Someone Has Taken My Place

November 5, 2013 Blog Tour, Book Reviews 5 ★★★★

Someone Has Taken My Place four-stars
on 12/01/2012
Pages: 400
Format: eARC

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Inspired by a true story and written by the real Irish Investigator who won the acclaimed award of Financial Investigator of the Year EMEA 2013 * for the true case. * International Association of Financial Crime Investigators. Someone has taken my place is an epic account of the identity theft of Irish babies who died in the 1970's. Irish Fraud Investigator Andrew Stone is on the trail of the serial fraudster known in Ireland as the Texan. The fraudster is inventive and elusive as he evilly masquerades in the identities of dead babies for fraudulent gain. Stone is obsessed with obtaining justice for the vulnerable Irish parents whose babies identities have been taken by the American professional conman. Follow his personal international chase across Ireland, Europe and the United States of America as, with the help of the FBI, former KGB Agents, the United States Secret Service, Interpol and the Irish police, Stone pieces together the international conman's tortuous spider's web of illegal aliases and criminal intent.

I received this book for free from in exchange for an honest review. This does not affect my opinion of the book or the content of my review.

Review by Travis Starnes

Someone Has Taken My Place is a true story about an Irish insurance investigator on the trail of an identity thief.  It could be called true crime, although it is uniquely different than anything in that genre.

When I first heard this book described as a “riveting story of insurance investigation” my thought was, yea right?  The most amazing thing is that is a pretty accurate description of this book.  I am not sure how he did it, but David Snow managed to take insurance fraud investigation and make it fascinating.  The writing is superb across the board.  Snow managed to take what is essentially an intellectual tale and make it extremely accessible.  This is not, or at least mostly not, an action piece.  Nearly every chapter Snow, who the book follows, is on the phone or in meetings.  And in every instance I cared about those phone calls and meetings.  I would actually wonder a chapter later, is the FBI lady is going to call him back, because we were waiting on those leads.

You really follow the trail with him.  This isn’t a mystery where you see what the criminal is up to and then work out the mystery as the hero chases the bad guy.  This is closer to the Sherlock Holmes of true crime.  There are clues and you follow the clues where they lead.  You can kind of figure out what is going on from, but that isn’t because of additional information the protagonist doesn’t have.  Snow is/was very good at his job and every time I made an intuitive leap off some piece of evidence so had he.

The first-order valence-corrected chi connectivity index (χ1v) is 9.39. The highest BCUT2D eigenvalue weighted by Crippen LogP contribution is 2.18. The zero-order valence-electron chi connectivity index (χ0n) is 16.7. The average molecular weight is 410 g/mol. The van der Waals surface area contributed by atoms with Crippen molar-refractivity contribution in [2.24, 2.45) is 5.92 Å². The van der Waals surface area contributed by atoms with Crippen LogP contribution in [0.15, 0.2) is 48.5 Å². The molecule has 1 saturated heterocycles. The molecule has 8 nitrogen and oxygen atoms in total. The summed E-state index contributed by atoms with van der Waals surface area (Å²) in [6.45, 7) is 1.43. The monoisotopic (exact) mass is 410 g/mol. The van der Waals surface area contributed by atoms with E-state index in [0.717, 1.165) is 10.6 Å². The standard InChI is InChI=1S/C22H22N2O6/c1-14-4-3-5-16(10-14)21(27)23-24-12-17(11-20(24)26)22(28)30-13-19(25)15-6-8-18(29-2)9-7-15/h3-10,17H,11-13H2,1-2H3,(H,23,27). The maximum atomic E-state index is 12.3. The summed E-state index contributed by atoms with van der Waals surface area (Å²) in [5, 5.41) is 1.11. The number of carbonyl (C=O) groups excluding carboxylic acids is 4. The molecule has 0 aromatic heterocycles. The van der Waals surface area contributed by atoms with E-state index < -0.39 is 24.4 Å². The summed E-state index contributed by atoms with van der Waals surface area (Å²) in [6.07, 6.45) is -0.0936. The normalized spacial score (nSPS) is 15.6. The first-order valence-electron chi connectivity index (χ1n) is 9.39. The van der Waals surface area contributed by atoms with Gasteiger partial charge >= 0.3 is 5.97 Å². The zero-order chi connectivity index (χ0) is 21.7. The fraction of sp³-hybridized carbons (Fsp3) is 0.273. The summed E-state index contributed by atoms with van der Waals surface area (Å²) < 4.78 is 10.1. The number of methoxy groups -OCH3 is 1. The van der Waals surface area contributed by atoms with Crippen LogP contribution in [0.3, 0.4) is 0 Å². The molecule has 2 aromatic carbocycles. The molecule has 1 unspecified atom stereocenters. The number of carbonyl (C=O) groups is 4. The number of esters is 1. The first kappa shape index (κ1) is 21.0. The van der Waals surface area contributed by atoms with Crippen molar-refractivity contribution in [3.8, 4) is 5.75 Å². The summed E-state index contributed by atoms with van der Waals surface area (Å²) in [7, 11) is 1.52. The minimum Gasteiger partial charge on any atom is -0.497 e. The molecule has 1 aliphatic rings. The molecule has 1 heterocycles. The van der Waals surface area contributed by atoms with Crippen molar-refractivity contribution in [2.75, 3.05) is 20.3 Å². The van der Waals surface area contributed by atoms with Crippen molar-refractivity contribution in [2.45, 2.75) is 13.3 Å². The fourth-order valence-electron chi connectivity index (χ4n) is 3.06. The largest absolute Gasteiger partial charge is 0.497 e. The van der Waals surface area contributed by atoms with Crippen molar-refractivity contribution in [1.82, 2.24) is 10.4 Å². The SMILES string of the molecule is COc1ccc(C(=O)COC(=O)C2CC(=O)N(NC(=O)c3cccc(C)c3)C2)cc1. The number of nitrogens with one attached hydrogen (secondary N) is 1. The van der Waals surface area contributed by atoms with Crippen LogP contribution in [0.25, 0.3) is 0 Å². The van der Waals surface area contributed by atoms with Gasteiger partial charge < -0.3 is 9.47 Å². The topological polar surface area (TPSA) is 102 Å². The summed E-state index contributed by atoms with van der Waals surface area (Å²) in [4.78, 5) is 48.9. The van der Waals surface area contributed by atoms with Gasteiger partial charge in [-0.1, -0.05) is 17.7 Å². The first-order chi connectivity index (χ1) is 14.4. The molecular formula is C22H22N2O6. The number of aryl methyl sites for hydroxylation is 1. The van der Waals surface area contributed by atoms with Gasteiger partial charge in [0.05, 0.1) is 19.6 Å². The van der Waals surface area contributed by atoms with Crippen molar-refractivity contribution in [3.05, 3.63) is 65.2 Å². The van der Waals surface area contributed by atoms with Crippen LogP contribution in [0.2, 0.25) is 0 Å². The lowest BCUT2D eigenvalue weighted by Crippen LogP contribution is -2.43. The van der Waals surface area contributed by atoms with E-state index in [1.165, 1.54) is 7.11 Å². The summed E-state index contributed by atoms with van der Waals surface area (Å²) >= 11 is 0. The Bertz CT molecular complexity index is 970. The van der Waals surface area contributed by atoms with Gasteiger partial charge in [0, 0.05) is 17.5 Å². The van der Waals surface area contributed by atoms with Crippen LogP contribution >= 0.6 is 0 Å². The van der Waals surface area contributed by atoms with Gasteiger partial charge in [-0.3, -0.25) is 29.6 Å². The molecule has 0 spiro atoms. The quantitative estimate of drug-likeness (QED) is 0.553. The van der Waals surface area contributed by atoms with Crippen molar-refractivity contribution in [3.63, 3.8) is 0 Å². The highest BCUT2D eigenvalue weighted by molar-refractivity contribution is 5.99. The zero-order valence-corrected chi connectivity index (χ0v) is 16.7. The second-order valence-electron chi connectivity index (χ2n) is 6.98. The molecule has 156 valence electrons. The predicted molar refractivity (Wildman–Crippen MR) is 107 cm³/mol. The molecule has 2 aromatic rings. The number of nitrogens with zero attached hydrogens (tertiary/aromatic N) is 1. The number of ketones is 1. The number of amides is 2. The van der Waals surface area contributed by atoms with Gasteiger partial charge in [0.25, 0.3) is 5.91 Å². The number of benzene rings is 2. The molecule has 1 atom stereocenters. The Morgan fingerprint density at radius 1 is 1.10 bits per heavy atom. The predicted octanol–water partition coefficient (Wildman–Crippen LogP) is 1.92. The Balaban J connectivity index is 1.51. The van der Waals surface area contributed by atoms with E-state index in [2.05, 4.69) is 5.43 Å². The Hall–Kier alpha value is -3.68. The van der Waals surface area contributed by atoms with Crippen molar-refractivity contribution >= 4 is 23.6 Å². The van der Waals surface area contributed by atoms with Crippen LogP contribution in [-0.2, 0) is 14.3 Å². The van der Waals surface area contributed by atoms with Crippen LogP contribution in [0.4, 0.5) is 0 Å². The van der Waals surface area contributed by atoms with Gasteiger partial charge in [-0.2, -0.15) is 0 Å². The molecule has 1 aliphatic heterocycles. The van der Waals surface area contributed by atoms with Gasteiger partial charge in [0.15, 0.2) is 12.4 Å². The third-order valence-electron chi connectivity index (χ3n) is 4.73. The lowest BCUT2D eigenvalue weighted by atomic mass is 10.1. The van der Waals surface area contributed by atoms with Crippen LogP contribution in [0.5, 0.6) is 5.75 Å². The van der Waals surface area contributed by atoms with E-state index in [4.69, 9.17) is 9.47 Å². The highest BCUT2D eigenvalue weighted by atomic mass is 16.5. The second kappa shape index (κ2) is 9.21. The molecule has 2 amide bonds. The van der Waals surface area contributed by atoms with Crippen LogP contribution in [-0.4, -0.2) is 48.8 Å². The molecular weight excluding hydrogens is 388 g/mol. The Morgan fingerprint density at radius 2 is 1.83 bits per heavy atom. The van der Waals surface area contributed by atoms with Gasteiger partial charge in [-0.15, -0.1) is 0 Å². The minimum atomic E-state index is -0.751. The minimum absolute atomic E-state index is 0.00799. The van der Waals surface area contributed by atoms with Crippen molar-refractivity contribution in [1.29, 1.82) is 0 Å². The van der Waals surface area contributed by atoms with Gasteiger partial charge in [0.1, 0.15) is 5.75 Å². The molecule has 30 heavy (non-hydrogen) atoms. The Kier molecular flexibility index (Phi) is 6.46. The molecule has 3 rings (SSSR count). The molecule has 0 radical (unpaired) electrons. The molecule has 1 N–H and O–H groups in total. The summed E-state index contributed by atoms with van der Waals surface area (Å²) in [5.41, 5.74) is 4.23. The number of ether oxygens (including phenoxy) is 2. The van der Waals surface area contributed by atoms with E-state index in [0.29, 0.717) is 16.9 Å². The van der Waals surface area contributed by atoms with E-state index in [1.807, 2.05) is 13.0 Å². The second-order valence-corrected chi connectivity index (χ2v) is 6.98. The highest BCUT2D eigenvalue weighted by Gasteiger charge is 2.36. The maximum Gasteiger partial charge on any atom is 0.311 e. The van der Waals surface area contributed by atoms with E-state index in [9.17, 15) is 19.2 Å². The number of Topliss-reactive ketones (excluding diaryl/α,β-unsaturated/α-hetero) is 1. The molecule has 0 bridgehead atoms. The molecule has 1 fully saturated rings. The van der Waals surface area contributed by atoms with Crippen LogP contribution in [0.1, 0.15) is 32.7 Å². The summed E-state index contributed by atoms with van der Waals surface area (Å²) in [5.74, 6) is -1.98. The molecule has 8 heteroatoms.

And here is the big thing that this book teaches you.  These aren’t cases of great intuitive or cognitive leaps.  The clues as that are uncovered are fairly direct and straightforward.  This isn’t the bad guy dropping hints or slipping up.  What you see is what I image real detective work is about…the work.  These guys chase down every lead and angle, leave no stone unturned, and other clichés about getting putting in the time.

My one real complaint of the book is the conceit that it is about stealing identities from kids.  Sure that is part of the story, but it is such a minor piece.  It only shows up near the end of the book and has no real effect on the chase or capture of the criminal.  You can’t help but feel that the book would have been exactly the same without that angle.

I get that the author is affected by the admittedly despicable exploitation of these kids’ identities.  And he does convey his evident emotion well.  But by two-thirds the way through the book I am into the investigation, that is what I want to see.  I don’t want to sound insensitive but it really ended the book on a not 100% satisfactory note.  I would have preferred it go out with the closing of the case.

But that is a small complaint.  This is an excellent read and really was a page turner about insurance fraud investigation.  Finding this book is kind of like finding a unicorn.  It is rare, hard to believe and you feel lucky to have seen it.

This book was reviewed as part of the Someone Has Taken My Place Blog Tour.

Someone Has Taken My Place Blog Tour

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Rating Report
Overall: 4.2

5 Responses to “Someone Has Taken My Place”

  1. Eugenia

    Me too Chad, I never haerd of this book too but i am sold with such beautiful review, great job and i certainly going to check it out, it has a catchy title…Someone Has Taken My Place!

  2. Chad Holowaski

    I’m very happy to read this. I really liked the book but didn’t know if anyone else had ever heard of it.

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